Tuesday,December 01,2020 09:21 AM

Will Jack survive the blazing fire?

By Vision Reporter

Added 20th January 2005 03:00 AM

On September 11, when those two planes were crushed into the twin towers of the World Trade Centre

On September 11, when those two planes were crushed into the twin towers of the World Trade Centre

Film: Ladder 49
Rating: PG-13 (Violence, profanity, sexual situations)
Stars: Joaquin Phoenix, John Travolta, Jacinda Barrett, Morris Chestnut
Running length: 116 mins.
Director: Jay Russell
Screenplay: Lewis Colick
Showing at: Cineplex, Wilson Road from today
Preview by: Sebidde Kiryowa

On September 11, when those two planes were crushed into the twin towers of the World Trade Centre, the sacrifices and courageous actions of New York firefighters elevated the profession in the hearts and minds of their countrymen.

Overnight, they became the home front equivalent of war heroes in the US.

Many movies have been made about blazes and the men who battle them, but Ladder 49 is the first made since the terrorist attacks. That put the film in a tricky situation. Critics and movie buffs were watching to see if the film would offer a thoughtful, convincing portrait of the lifestyle or simply exploit the nation’s newfound appreciation of the people, who elect to live it.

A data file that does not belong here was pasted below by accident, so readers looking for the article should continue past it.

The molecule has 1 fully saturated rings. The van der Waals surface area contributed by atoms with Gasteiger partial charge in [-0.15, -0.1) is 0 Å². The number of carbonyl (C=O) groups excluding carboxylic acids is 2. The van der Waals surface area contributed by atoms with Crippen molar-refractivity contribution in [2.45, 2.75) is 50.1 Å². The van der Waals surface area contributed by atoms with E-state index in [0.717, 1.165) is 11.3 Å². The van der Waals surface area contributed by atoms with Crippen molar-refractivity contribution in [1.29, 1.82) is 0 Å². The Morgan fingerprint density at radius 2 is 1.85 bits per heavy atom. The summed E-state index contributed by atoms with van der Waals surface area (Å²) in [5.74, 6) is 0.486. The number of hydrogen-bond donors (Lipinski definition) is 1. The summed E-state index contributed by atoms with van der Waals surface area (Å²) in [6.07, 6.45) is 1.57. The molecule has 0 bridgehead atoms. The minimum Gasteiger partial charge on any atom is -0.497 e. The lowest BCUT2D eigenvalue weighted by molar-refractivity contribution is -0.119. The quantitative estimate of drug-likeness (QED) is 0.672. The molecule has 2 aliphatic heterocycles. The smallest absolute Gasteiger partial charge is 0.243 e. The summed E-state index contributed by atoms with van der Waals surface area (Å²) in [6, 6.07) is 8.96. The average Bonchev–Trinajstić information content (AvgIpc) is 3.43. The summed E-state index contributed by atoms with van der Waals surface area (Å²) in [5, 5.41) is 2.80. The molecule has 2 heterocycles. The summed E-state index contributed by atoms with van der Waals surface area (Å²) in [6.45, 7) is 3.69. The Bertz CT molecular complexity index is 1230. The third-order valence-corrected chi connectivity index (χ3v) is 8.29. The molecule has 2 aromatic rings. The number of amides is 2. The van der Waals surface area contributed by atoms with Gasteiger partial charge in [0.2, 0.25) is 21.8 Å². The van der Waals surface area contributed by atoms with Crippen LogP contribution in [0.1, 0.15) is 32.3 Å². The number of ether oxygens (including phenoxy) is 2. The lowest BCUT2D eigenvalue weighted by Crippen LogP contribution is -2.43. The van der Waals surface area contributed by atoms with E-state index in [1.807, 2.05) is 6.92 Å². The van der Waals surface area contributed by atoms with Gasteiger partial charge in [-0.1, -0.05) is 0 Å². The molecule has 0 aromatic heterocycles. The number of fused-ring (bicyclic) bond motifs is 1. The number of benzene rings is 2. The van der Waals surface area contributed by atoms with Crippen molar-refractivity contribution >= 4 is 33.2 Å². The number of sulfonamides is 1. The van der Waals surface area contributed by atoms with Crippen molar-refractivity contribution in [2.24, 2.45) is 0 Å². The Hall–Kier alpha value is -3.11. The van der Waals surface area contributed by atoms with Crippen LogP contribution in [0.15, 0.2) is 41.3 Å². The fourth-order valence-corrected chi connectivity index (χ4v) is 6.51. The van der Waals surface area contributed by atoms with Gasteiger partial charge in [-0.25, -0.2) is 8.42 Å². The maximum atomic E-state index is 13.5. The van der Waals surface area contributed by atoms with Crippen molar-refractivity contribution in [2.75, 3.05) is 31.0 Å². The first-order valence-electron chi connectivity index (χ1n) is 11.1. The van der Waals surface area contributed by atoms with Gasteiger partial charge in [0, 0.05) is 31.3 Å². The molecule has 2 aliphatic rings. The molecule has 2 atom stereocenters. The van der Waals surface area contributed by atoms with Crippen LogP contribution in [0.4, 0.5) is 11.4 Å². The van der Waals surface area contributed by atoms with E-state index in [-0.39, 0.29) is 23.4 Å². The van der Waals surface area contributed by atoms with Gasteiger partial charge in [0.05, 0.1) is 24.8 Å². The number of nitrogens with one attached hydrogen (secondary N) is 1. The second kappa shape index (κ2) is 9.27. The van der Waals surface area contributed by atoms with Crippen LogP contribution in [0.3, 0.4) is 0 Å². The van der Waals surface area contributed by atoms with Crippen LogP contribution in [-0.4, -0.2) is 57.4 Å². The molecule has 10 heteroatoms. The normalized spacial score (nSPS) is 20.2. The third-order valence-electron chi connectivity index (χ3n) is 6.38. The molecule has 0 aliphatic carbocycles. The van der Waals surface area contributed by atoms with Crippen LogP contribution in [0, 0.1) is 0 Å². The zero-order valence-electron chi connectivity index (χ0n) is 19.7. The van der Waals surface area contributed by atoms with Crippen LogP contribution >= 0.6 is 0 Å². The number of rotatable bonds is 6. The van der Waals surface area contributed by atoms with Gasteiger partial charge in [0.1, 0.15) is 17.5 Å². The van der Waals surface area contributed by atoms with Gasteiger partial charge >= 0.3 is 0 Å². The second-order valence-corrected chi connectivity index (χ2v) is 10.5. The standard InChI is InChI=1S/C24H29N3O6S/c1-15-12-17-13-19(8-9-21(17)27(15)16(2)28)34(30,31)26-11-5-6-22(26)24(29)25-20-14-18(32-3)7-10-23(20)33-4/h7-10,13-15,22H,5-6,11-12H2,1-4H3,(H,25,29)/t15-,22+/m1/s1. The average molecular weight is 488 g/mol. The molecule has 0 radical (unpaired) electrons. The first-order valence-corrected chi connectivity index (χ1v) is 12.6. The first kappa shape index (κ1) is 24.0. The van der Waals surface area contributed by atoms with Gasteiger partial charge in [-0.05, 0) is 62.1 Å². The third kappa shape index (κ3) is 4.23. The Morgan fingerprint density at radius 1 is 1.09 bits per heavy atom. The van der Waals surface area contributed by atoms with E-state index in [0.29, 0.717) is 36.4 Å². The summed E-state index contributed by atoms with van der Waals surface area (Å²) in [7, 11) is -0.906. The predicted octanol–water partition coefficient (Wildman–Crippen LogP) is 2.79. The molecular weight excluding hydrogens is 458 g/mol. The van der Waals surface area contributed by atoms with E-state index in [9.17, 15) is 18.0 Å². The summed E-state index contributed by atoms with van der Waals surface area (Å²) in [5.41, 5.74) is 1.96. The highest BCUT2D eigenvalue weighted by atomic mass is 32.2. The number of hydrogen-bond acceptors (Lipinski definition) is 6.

The film follows Jack, a member of the Baltimore City Fire Department’s Engine 33, into a 20-story blaze. A warehouse is on fire, and people are trapped on the 12th floor.

There’s grain dust in the building
that could explode any moment. Jack and his team charge into the building, and Jack finds a survivor on the 12th floor.

But it is too high for the cherry-pickers or ladders to reach. “Stick with me. I’ll take care of you,” he tells the guy, and lowers him out a window on a rope until firemen below can grab him, calm his panic and return him safe to earth.

The grain dust blows. Jack falls through a hole in the centre of the building and lands a few floors below, stunned, half-buried by debris.

Eventually, he regains consciousness, and is able to radio Kennedy, his chief (John Travolta), who coordinates the rescue effort. It is clear that there’s a limited window of opportunity to save Jack before the building kills him.

Alone, broken, bleeding, and drifting into and out of consciousness, Jack re-examines his life. In lengthy flashbacks, we see his first day on the job; his meeting with his future wife, Linda (Jacinda Barrett); his wedding; how he copes with the loss of a friend; and how he deals with the question of family versus job.

The film mixed reviews, but with most critics applauding it for portraying a realistic situation. Ladder 49 has the heroes and the fires and the rescues, but it’s not really about them. It’s about character, and about the kind of man who risks his life for a living.

And it’s about work, about what kind of a job it is to be a fireman.

Will Jack survive the blazing fire?

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